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reason are termed ameboid. They also possess the capability of moving from place to place. In the interior of the vessels they adhere to the inner surface, while the red corpuscles move through the center of the stream.

The white corpuscles are identical with the leucocytes, and are found in milk, lymph, chyle, and other fluids.

Origin of Corpuscles.—The red corpuscles take their origin from the mesoblastic cells in the vascular area of the developing embryo.

In the adult they are produced from colorless nucleated corpuscles resembling the white corpuscles. The spleen is the organ in which they are finally destroyed.

The white corpuscles originate from the leucocytes of the adenoid tissue, and subsequently give rise to the red corpuscles and partly to new tissues that result from inflammatory action.

COAGULATION OF THE BLOOD. When blood is withdrawn from the body and allowed to remain at rest, it becomes somewhat thick and viscid in from three to five minutes ; this viscidity gradually increases until the entire volume of blood assumes a jelly-like consistence, which occupies from five to fifteen minutes.

As soon as coagulation is completed, a second process begins, which consists in the contraction of the coagulum and the oozing of a clear, strawcolored liquid, the serum, which gradually increases in quantity as the clot diminishes in size, by contraction, until the separation is completed, which occupies from 12 to 24 hours.

The changes in the blood are as follows:-
Before coagulation.
Liq. Sanguinis

Water.

Consisting of Albumin. Living blood. Plasma.

Fibrinogen.

Salts.
Corpuscles. Red and white.
After coagulation.

.

Fibrin. .

{

Corpuscles. Dead blood.

Water.
Serum.

Containing Albumin.

Salts.

or

}

Clot or coagulum. } Containing

The serum, therefore, differs from the liquor sanguinis in not containing fibrin.

In from 12 to 24 hours the upper surface of the clot presents a grayish

coat.

appearance, the bufy coat, which is due to the rapid sinking of the red corpuscles beneath the surface, permitting the fibrin to coagulate without them, which then assumes a grayish-yellow tint. Inasmuch as the white corpuscles possess a lighter specific gravity than the red, they do not sink so rapidly, and becoming entangled in the fibrin, assist in forming the buffy

Continued contraction gives a cupped appearance to the surface of the clot.

Inflammatory states of the blood produce a marked increase in the buffed and cupped condition, on account of the aggregation of the corpuscles, and their tendency to rapid sinking.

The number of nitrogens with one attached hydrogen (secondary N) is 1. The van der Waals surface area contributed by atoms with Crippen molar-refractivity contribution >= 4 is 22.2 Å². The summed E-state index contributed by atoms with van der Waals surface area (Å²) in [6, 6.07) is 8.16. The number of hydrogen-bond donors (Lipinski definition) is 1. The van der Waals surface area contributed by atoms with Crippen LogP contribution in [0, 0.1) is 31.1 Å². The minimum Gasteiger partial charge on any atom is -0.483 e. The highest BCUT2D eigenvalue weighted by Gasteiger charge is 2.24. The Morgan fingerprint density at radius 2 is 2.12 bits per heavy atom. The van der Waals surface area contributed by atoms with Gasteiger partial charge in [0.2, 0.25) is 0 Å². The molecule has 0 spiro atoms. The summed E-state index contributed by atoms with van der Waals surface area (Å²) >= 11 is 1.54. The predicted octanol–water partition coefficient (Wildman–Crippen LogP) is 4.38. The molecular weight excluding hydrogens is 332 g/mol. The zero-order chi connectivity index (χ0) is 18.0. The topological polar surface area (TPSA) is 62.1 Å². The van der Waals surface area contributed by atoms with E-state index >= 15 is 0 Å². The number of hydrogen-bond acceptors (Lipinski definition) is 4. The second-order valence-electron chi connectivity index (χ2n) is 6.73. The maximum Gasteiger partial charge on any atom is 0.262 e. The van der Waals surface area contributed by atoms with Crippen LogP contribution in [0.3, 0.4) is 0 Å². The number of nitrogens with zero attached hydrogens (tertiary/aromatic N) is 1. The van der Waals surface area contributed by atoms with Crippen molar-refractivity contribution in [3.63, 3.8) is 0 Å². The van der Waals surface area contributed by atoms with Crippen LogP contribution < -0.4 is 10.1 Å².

Nature of Coagulation.—Coagulated fibrin does not preexist in the blood, but is formed at the moment blood is withdrawn from the vessels. According to Denis, a liquid substance, plasmin, exists in the blood, which, when withdrawn from the circulation, decomposes into fibrin and met-albumin.

According to Schmidt, fibrin results from the union of fibrinoplastin (paraglobulin) and fibrinogen, brought about by the presence of a third substance, the fibrin ferment.

According to Hammersten and others, the fibrin obtained from the blood after coagulation, comes from the fibrinogen alone, the conversion being brought about by the presence of a ferment substance, paraglobulin in this case having nothing to do with the change. This view is supported by the fact that the quantity of fibrin obtained from the blood is never greater than the quantity of fibrinogen previously present. The origin of the ferment is obscure, but there is reason to believe that it comes from the injured vascular coats or from the breaking of the white corpuscles.

Conditions Influencing Coagulation.—The process is retarded by cold, retention within living vessels, neutral salts in excess, inflammatory conditions of the system, imperfect aeration, exclusion from air, etc.

It is hastened by a temperature of 100° F., contact with air, rough sur. faces, and rest.

Blood Coagulates in the body aster the arrest of the circulation in the course of 12 to 24 hours; local arrest of the circulation, from compression or a ligature, will cause coagulation, thus preventing hemorrhages from wounded vessels.

The Composition of the Blood varies in different portions of the body. The arterial differs from the venous, in being more coagulable, in containing more oxygen and less carbonic acid, in having a bright scarlet

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